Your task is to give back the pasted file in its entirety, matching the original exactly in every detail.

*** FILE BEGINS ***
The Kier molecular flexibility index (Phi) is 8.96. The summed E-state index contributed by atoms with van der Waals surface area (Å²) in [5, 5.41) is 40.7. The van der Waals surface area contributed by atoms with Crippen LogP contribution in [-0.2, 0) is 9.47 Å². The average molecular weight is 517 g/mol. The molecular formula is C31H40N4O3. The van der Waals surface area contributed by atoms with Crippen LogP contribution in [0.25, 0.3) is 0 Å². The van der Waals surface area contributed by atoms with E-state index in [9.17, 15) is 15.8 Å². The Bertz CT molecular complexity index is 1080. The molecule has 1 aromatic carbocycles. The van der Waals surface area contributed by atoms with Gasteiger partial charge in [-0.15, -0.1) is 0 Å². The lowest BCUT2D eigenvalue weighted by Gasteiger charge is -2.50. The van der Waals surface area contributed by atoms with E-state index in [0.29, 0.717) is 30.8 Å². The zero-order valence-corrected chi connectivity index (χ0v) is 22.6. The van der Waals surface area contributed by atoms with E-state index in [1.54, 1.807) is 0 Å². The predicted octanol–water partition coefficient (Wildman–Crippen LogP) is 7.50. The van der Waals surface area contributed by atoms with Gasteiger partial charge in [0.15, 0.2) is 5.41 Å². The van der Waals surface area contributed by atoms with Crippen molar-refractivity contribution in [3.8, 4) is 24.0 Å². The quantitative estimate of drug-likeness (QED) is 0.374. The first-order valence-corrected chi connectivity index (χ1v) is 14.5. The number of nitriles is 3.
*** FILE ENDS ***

The Kier molecular flexibility index (Phi) is 8.96. The summed E-state index contributed by atoms with van der Waals surface area (Å²) in [5, 5.41) is 40.7. The van der Waals surface area contributed by atoms with Crippen LogP contribution in [-0.2, 0) is 9.47 Å². The average molecular weight is 517 g/mol. The molecular formula is C31H40N4O3. The van der Waals surface area contributed by atoms with Crippen LogP contribution in [0.25, 0.3) is 0 Å². The van der Waals surface area contributed by atoms with E-state index in [9.17, 15) is 15.8 Å². The Bertz CT molecular complexity index is 1080. The molecule has 1 aromatic carbocycles. The van der Waals surface area contributed by atoms with Gasteiger partial charge in [-0.15, -0.1) is 0 Å². The lowest BCUT2D eigenvalue weighted by Gasteiger charge is -2.50. The van der Waals surface area contributed by atoms with E-state index in [0.29, 0.717) is 30.8 Å². The zero-order valence-corrected chi connectivity index (χ0v) is 22.6. The van der Waals surface area contributed by atoms with E-state index in [1.54, 1.807) is 0 Å². The predicted octanol–water partition coefficient (Wildman–Crippen LogP) is 7.50. The van der Waals surface area contributed by atoms with Gasteiger partial charge in [0.15, 0.2) is 5.41 Å². The van der Waals surface area contributed by atoms with Crippen molar-refractivity contribution in [3.8, 4) is 24.0 Å². The quantitative estimate of drug-likeness (QED) is 0.374. The first-order valence-corrected chi connectivity index (χ1v) is 14.5. The number of nitriles is 3.